In the second instalment of a four-part blog series, practice and performance consultant Adam Hockman shares some post-performance strategies
As the music concludes, the audience applauds and you take your bows, it may feel like the day is over. But it’s not. Performing on stage in front of familiar and strange faces is an act of courage. Being that vulnerable requires energy and focus, and it’s an accomplishment worthy of still more of your attention.
It’s tempting to move on to the next thing on your calendar: tomorrow’s rehearsal or an upcoming performance, for example. I want to propose that you instead prepare yourself to stay in the moment and to also capture your immediate reactions to what just happened. Let’s mine the day for all it’s worth.
It doesn’t take long to forget or misremember our thoughts, feelings, and actions during a high-stakes event. With performance comes stress and adrenaline, which can enhance and compromise our working memory and ability to form accurate long-term memories. The more you can respond to your performance in that moment, the more you can enjoy it, and also learn from it. Just as we can anticipate and plan the non-musical details prior to a performance, we can also approach what comes afterward with a similar level of regard.
After the Performance
Tip 1. Use your phone to record your impressions. Jot down or dictate your thoughts about the performance. This takes a minute or two—you can do it while you’re packing up your instrument and other materials. Give some thought to questions like:
● How did I feel—positive, negative, or neutral—about myself, the performance, my collaborators, the audience, and most importantly, the music?
● What were the strongest moments in the performance? What were the weakest?
● Did I meet the musical objectives I set for learning and performing this piece?
● If this was a second or third performance of the same piece: How did this performance compare to the last one?
● How can I prepare to do better next time or in my practice?
Later on you’ll review a video recording of your performance, but for now, it’s all about your first takes.
Tip 2. Once you’ve had some time to come down from the performance high, greet and spend time with the people who came to hear you play. They want to connect with you, and part of expressing appreciation is showing that you want to do the same.
I’ve attended hundreds of student recitals where audience members gather outside the concert hall to greet the musician(s). Most post-performance interactions boil down to musicians saying ’thank you’ and ’I’m so glad you’re here’; and conversations that invariably land on the relief of the performance being over and what comes next. Our goal is to do more with the actual moment, so let’s try something else:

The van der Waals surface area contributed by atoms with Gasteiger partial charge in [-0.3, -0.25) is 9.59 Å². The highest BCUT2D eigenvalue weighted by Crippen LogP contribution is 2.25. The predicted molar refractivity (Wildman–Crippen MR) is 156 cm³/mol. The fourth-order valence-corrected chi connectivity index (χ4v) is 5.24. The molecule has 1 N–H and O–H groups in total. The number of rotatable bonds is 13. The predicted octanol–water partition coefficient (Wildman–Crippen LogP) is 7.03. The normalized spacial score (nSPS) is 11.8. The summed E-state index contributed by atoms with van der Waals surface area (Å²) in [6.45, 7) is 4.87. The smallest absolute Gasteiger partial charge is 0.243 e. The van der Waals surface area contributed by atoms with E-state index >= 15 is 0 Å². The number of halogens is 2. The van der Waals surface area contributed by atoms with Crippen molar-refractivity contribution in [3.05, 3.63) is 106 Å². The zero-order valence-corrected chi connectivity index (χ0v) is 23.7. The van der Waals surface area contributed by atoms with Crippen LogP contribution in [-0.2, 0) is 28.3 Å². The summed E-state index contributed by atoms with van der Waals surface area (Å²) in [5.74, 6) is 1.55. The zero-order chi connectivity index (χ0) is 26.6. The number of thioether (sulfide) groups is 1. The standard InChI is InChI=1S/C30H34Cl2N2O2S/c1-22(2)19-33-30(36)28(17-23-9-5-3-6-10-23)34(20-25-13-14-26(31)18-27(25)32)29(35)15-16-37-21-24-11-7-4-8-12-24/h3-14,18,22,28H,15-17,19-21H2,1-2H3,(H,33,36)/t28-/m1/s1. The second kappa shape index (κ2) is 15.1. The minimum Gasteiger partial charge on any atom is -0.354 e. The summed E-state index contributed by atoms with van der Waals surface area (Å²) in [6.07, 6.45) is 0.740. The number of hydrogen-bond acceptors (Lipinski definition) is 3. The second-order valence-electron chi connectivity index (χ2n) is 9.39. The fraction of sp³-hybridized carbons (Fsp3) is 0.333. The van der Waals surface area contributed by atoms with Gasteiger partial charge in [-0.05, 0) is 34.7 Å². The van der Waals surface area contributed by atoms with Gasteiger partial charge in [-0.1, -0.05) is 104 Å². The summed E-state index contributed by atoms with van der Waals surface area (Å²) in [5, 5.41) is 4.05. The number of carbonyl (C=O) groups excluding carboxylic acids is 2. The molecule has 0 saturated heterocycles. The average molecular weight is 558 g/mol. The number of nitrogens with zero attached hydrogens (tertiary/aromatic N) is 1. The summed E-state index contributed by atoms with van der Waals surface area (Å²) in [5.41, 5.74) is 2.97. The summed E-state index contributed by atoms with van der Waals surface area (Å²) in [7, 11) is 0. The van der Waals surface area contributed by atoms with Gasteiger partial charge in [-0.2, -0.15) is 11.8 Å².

● Talk about the performance that just happened—how you felt about specific parts of it, and what felt right or challenging for you.
● Share anecdotes about what you played—the composers’ lives, historical events from when the pieces were written, and interesting tidbits related to the music. Provide a window into the rich and fascinating world you have chosen as your profession.
What you say will depend on the listener: your teacher, a musically informed friend, a relative who has no musical training but loves classical music. Regardless, you are sharing the gift of knowledge about music, and that deepens human connection.
Tip 3. As you are greeting and sharing, ask a trusted music colleague or mentor if they would be willing to give you feedback. You want to find someone who can offer meaningful observations about your performance, within a week of that day, in person or over a video platform like Zoom. If possible, find someone who has heard you play more than once, because that person will have insight into your progress across time.
Tip 4. Celebrate after the performance with the people who traveled to hear you play—it can be a reception, shared meal, or a group walk around the city. Whatever you do will mark this performance in yet one more way you can remember in the years to come. Try to engage in rich conversations, and stay away from spinning about how relieved you are that the performance is behind you.
Tip 5. Send follow-up emails or text messages to people who came to hear you play. This includes people who watched you on live streams and recorded performances. Acknowledge anyone who posted a comment or otherwise supported your playing that day. These quick outreaches signify gratitude, humility, and professionalism.
Make every performance count—on the front and back ends. Every performance you give is an opportunity to grow and to bring people closer to classical music and to you.
Adam Hockman is a practice and performance consultant on the faculty of the Heifetz International Music Institute. He applies his training in behavioural and learning science to music practice, performance, and teaching. Learn more at adamhockman.com.
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